A Full Title Deed is a legal document that grants the owner full ownership of a plot of land. Full Title Deeds are useful for selling, leasing, or protecting a plot of land from interlopers. Moreover, Thai law requires land owners to use the land within ten years, or else the Land Department can repossess it for up to five years. This is to promote development. As a result, full Title Deeds can increase the value of land.
Generally, a Sor Kor Nung, or Transfer of Title Deed in Thailand, means the right to use a plot of land. It grants the owner the right to use the land and to farm it. It is issued by the land department. A Nor Sor Song, on the other hand, grants the owner the right to use the land for a limited period of time. Generally, the owner has six months to begin occupying the land and complete utilization within three years.
Sor Kor Nungs are issued by the Thai Land Department. These documents do not grant the owner full ownership or use rights of the land, and the boundaries are not clearly defined. Nevertheless, this type of title deed is important if you plan on buying a property in Thailand. You can also register your property using other types of title deeds, which are issued by the Thai Land Department.
A Chanote transfer of title deed is a legal way to own land in Thailand. It is a land title deed that notifies other people of your right to use the land and has no mortgage attached to it. Chanotes are often used by farmers and landowners to keep track of their land. A Chanote is usually accompanied by a rudimentary map showing the dimensions of the land. If you are planning to sell or buy a Chanote plot, it is important that you get the correct size.
Before making a purchase, you should do a title deed search of the property. The results of this search will allow you to determine if there are any outstanding liens against the property and whether the seller owns the property. This search will also help you determine whether the property is protected by the right documentation.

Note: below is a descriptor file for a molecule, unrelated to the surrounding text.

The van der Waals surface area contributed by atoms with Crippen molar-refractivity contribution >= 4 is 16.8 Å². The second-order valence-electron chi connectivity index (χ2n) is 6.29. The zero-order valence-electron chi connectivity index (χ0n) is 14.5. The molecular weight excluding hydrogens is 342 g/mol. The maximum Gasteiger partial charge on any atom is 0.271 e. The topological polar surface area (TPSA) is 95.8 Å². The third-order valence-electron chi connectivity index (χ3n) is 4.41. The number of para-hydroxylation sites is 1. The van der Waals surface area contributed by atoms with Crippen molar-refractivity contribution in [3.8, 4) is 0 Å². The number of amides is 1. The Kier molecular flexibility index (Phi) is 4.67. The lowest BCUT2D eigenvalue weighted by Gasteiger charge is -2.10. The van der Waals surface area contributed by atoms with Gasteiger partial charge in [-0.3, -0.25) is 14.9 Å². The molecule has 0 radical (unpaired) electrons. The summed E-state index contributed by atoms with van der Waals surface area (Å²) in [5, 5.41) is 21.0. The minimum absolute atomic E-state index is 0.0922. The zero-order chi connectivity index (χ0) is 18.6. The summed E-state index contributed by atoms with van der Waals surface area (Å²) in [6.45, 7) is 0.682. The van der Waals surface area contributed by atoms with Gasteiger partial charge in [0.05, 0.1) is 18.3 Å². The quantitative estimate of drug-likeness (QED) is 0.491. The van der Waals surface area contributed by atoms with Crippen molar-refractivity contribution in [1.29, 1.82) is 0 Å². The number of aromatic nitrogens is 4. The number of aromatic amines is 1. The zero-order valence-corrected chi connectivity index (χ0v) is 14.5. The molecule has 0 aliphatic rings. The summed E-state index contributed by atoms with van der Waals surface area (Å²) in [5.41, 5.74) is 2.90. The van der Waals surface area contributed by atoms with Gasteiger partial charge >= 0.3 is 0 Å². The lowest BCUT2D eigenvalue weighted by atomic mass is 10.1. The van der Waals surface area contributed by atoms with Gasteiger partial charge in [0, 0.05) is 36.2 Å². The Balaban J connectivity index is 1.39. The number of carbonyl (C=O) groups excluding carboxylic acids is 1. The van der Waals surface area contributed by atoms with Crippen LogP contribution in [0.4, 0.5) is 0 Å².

In Thailand, a Transfer of Title Dee (TTD) is a legal document that entitles you to live on the land and pay taxes on it. Unlike a mortgage, however, a PBT5 does not give you the right to live on the land or build anything on it. Instead, it just establishes that you have occupied it. The PBT5 is also a prerequisite to registering certain rights, such as usufruct and building permits.
A PBT5 is the most common type of Title Dee in Thailand and is used when a foreigner rents the land. It is valid proof that the person occupies the land, has been paying taxes on it and is not using it for commercial purposes. In some cases, a PBT5 is upgraded to a Sor Khor 1 title.
Whether a foreigner is purchasing a property or is transferring a title deed in Thailand, it is important to understand superficies rights. A superficies right is a legal right that gives an individual or company a real right over a specific property. It is one of the few foreign property rights in Thailand. In Thailand, a superficies right does not expire once the title deed is transferred, and it can be enforced against third parties.
The right of superficies is a transferable right that the holder may transfer to their heirs. This right may be for a limited period, or it can be for a longer period. It has even been used as an alternative form of estate planning.
The first thing you should do after deciding to sell or buy the property is to sign the pre-purchase agreement with the other party. It is usually done during your first payment or deposit.
According to Thai law, the fund used to purchase the property must come from oversea and not in Thailand. The one who transfered the money from oversea needs to fill in the Telegraphic Transfer Form (TTF) specifying the objective of transaction. The transferred funds must be in foreign currency ONLY and converted to Thai Baht by your beneficiary bank in Thailand.
After the fund is transferred to the Thai bank, the buyer will need to go to his beneficiary bank in Thailand and request for the Foreign Exchange Transaction form (FET) or commonly called "Credit Advice". The Department of Land of Thailand require this document as evidence of oversea fund transfer during the property ownership transfer.
Prior to ownership transfer date, the seller must request to the juristic office of the property to issue the foreign quota certificate and debt-free certificate. Usually this process can take up to 15 business days. So, it is wise to have these documents requested in advance.
Both parties can schedule the transfer date at the Department of Land Office in the same district as appeared on the Chanote title deed. Usually this process can be done within the day.
Leave a Reply